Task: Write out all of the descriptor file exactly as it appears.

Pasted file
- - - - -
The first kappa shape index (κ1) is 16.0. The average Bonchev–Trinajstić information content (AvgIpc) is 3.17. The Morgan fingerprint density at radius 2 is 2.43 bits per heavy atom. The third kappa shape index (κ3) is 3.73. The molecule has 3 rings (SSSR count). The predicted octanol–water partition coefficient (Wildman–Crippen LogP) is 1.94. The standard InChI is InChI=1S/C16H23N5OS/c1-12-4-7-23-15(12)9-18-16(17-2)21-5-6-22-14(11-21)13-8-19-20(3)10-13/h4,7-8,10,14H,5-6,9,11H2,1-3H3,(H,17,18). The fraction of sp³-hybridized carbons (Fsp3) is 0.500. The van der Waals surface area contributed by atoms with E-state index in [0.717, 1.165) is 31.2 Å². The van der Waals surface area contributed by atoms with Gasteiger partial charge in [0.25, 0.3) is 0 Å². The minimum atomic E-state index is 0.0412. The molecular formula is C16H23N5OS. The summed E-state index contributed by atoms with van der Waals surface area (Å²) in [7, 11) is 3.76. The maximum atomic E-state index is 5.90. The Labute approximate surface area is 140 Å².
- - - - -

The first kappa shape index (κ1) is 16.0. The average Bonchev–Trinajstić information content (AvgIpc) is 3.17. The Morgan fingerprint density at radius 2 is 2.43 bits per heavy atom. The third kappa shape index (κ3) is 3.73. The molecule has 3 rings (SSSR count). The predicted octanol–water partition coefficient (Wildman–Crippen LogP) is 1.94. The standard InChI is InChI=1S/C16H23N5OS/c1-12-4-7-23-15(12)9-18-16(17-2)21-5-6-22-14(11-21)13-8-19-20(3)10-13/h4,7-8,10,14H,5-6,9,11H2,1-3H3,(H,17,18). The fraction of sp³-hybridized carbons (Fsp3) is 0.500. The van der Waals surface area contributed by atoms with E-state index in [0.717, 1.165) is 31.2 Å². The van der Waals surface area contributed by atoms with Gasteiger partial charge in [0.25, 0.3) is 0 Å². The minimum atomic E-state index is 0.0412. The molecular formula is C16H23N5OS. The summed E-state index contributed by atoms with van der Waals surface area (Å²) in [7, 11) is 3.76. The maximum atomic E-state index is 5.90. The Labute approximate surface area is 140 Å².